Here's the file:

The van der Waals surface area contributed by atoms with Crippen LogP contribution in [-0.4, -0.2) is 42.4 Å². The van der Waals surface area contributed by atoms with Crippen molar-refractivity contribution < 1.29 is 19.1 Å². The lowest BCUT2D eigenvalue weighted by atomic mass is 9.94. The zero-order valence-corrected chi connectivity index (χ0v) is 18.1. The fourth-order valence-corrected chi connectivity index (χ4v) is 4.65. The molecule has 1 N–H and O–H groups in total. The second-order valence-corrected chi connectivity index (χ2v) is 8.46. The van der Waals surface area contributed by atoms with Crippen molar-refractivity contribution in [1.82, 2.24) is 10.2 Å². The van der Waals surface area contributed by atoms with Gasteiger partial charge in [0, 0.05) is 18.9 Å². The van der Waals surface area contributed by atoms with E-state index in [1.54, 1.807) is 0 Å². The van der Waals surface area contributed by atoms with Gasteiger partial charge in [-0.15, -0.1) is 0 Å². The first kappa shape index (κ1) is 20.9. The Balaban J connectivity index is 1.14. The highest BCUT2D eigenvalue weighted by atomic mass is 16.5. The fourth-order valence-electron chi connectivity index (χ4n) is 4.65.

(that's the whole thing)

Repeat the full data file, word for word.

The van der Waals surface area contributed by atoms with Crippen LogP contribution in [-0.4, -0.2) is 42.4 Å². The van der Waals surface area contributed by atoms with Crippen molar-refractivity contribution < 1.29 is 19.1 Å². The lowest BCUT2D eigenvalue weighted by atomic mass is 9.94. The zero-order valence-corrected chi connectivity index (χ0v) is 18.1. The fourth-order valence-corrected chi connectivity index (χ4v) is 4.65. The molecule has 1 N–H and O–H groups in total. The second-order valence-corrected chi connectivity index (χ2v) is 8.46. The van der Waals surface area contributed by atoms with Crippen molar-refractivity contribution in [1.82, 2.24) is 10.2 Å². The van der Waals surface area contributed by atoms with Gasteiger partial charge in [0, 0.05) is 18.9 Å². The van der Waals surface area contributed by atoms with E-state index in [1.54, 1.807) is 0 Å². The van der Waals surface area contributed by atoms with Gasteiger partial charge in [-0.15, -0.1) is 0 Å². The first kappa shape index (κ1) is 20.9. The Balaban J connectivity index is 1.14. The highest BCUT2D eigenvalue weighted by atomic mass is 16.5. The fourth-order valence-electron chi connectivity index (χ4n) is 4.65.